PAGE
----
Mitt Romney and Barack Obama held rallies only 25 miles apart in Northeast Ohio yesterday -- even as the gap between them in the polls grew. Romney's Bedford Heights appearance reflected his effort to open up to voters more, while Obama rallied like a front-runner before a psyched-up young crowd at Kent State University.
At Romney's Bedford Heights rally, the candidate fielded questions from audience members about manufacturing and jobs, health care and skilled workforces. (You can read our coverage here.) He also gave interviews to the Plain Dealer, CBS, ABC, and NBC while in Ohio yesterday. It was part of his effort to spend less time fund-raising and more time appealing directly to voters -- "Romney rescue plan: More Mitt," Politico summarized last week. He's trying to reverse the damaged caused by his comments on the "47 percent" secret video.
Talking to the PD's Henry Gomez, Romney said he needs to win over voters who supported Obama in 2008. He defended his position on the auto bailout, saying he'd supported a managed bankruptcy and had not opposed government aid to GM and Chrysler. He also staked out a moderate position on regulating coal plants. To NBC, Romney cited the universal health-care law he signed in Massachusetts as an example of his empathy for struggling people. He told CBS that he thought the Obama campaign had engaged in "character assassination" of him, but that he wouldn't attack the president harder in response.
To ABC, Romney mostly defended himself from the fallout of his "47 percent" comments, in which he appeared to say almost half of voters won't vote for him because they're dependent on government. Polls have shown him losing ground against Obama since the video surfaced. One poll released yesterday shows Romney 10 points behind Obama in swing-state Ohio, though Obama is up 5.4 percent in an average of all Ohio polls.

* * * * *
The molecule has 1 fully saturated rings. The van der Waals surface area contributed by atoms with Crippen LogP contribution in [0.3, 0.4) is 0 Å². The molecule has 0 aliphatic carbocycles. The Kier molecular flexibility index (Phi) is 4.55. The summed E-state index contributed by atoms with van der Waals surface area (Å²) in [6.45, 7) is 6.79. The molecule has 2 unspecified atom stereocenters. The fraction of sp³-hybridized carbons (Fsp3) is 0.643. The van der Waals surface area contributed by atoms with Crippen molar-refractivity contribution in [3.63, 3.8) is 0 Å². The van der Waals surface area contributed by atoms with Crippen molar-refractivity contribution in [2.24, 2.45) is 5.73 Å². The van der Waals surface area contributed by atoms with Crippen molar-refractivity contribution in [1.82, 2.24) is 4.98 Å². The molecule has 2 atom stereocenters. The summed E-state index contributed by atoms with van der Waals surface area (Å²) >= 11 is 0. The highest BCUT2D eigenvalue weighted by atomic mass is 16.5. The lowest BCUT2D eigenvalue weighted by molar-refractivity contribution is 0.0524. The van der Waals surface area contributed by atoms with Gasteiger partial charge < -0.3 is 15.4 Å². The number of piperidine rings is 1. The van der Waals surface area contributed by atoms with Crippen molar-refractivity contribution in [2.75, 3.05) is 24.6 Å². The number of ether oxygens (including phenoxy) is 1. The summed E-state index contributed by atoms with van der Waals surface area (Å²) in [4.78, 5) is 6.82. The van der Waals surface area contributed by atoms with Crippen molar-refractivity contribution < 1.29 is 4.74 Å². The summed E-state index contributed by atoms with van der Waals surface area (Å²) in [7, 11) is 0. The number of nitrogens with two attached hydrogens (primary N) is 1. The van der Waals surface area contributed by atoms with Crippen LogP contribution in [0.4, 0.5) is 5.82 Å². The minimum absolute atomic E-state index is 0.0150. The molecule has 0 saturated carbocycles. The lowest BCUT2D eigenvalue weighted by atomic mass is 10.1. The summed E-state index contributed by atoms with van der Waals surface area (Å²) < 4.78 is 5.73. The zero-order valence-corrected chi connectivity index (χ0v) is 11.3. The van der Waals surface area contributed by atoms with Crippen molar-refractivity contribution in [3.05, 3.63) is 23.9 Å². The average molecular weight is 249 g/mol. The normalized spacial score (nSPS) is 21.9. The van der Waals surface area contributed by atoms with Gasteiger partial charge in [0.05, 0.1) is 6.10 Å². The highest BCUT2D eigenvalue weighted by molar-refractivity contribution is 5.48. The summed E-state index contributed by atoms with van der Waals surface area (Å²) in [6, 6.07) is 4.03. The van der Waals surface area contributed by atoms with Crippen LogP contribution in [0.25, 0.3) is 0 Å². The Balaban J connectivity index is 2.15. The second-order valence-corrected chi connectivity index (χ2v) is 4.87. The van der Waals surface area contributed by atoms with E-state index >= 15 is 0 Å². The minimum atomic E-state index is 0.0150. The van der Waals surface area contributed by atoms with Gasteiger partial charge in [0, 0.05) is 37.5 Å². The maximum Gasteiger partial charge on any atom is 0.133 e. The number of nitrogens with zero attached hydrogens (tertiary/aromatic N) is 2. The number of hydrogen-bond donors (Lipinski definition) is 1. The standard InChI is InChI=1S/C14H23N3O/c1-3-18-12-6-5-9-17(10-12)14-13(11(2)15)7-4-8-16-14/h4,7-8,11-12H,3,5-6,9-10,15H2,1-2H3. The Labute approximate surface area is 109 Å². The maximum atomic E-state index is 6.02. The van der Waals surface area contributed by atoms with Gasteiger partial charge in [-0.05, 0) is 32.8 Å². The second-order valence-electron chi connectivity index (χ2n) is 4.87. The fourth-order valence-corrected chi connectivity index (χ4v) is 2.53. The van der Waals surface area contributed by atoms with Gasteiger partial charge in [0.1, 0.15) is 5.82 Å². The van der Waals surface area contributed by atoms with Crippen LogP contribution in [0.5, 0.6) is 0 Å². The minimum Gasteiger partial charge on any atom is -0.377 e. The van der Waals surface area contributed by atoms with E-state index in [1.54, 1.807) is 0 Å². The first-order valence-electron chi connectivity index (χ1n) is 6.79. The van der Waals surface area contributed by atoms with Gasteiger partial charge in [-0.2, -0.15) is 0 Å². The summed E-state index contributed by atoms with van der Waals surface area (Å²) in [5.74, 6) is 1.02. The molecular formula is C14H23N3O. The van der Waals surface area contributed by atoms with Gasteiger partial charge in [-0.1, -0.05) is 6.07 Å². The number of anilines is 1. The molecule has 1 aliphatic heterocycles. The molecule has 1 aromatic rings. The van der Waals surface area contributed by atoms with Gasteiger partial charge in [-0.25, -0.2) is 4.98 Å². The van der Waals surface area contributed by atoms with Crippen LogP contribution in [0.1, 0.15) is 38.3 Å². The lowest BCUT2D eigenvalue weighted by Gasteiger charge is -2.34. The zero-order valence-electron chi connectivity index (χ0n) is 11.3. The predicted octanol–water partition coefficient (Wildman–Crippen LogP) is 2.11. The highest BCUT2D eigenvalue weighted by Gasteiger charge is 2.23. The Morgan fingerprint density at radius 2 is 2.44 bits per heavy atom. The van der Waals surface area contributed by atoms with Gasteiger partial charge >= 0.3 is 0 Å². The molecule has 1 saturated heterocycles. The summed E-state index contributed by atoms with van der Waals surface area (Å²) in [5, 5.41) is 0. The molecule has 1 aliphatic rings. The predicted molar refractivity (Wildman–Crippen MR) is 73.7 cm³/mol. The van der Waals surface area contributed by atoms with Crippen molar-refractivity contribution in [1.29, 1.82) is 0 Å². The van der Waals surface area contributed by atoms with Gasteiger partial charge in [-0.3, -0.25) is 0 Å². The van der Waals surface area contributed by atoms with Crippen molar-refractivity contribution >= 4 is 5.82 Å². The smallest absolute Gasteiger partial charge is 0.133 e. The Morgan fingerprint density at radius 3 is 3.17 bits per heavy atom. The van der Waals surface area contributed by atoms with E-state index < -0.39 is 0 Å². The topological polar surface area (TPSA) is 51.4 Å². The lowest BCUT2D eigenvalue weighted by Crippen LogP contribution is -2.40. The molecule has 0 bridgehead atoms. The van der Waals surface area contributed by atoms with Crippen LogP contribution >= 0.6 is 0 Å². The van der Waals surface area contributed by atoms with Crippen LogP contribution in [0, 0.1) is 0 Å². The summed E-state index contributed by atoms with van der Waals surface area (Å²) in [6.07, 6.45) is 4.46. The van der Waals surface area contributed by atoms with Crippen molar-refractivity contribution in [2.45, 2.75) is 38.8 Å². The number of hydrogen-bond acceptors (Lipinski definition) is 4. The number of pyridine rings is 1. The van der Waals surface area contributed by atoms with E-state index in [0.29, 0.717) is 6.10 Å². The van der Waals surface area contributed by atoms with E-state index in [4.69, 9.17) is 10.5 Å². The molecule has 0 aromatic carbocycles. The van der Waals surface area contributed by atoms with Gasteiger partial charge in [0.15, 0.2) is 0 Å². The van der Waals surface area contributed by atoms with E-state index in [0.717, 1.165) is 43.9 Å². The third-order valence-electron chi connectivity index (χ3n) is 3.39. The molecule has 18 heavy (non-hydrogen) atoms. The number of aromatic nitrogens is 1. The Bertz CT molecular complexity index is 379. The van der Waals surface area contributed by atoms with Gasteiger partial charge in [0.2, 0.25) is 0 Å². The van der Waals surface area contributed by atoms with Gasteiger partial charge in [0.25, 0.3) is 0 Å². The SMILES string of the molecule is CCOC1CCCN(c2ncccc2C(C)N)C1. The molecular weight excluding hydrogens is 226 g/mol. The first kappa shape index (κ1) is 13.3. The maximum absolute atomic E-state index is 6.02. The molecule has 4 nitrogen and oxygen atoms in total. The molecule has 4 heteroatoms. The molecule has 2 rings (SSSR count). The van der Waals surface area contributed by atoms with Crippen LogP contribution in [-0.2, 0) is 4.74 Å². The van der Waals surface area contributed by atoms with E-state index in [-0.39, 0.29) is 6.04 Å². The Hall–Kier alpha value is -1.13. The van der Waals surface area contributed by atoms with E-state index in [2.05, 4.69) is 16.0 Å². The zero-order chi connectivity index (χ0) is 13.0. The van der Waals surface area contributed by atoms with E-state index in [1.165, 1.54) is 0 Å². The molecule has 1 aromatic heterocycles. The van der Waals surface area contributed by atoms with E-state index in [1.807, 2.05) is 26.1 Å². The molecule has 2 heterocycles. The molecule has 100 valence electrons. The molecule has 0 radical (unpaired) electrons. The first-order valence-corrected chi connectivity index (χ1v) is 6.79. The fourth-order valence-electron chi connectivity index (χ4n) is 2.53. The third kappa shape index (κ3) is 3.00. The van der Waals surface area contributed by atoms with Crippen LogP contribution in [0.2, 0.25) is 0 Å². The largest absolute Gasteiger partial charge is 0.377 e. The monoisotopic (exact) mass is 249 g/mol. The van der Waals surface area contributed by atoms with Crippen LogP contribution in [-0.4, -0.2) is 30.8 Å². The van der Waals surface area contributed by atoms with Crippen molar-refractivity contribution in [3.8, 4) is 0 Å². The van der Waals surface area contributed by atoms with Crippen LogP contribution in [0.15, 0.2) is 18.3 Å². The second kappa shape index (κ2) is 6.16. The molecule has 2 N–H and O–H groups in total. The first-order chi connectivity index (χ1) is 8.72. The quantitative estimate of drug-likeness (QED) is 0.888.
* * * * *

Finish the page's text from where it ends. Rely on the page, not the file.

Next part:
In Kent, Obama exuded a front-runner's confidence as he delivered a speech meant to energize support among young voters, a key part of his 2008 coalition. The campaign chose its venue wisely; Kent State journalism students blasted out multimedia saturation coverage, live-blogging, tweeting, and posting multiple articles.
The president described his work to expand student loans and lower their costs. "No family should have to set aside a college acceptance letter because they don’t have the money," he said. He slammed Romney on the issue of women's reproductive rights. He promised that drilling for shale gas in Ohio would continue, while also declaring his support for renewable energy. And despite Romney's protests that his and Obama's positions on the GM and Chrysler bankruptcies weren't as different as Democrats claim, Obama continued to cite the auto bailout as a defining accomplishment.
Most observers think Romney can't win the presidency without winning Ohio. His visit here yesterday showed he's got a comeback strategy. But his change of direction, contrasted with Obama's confident rally, highlighted the fact that his chances in Ohio have grown slim.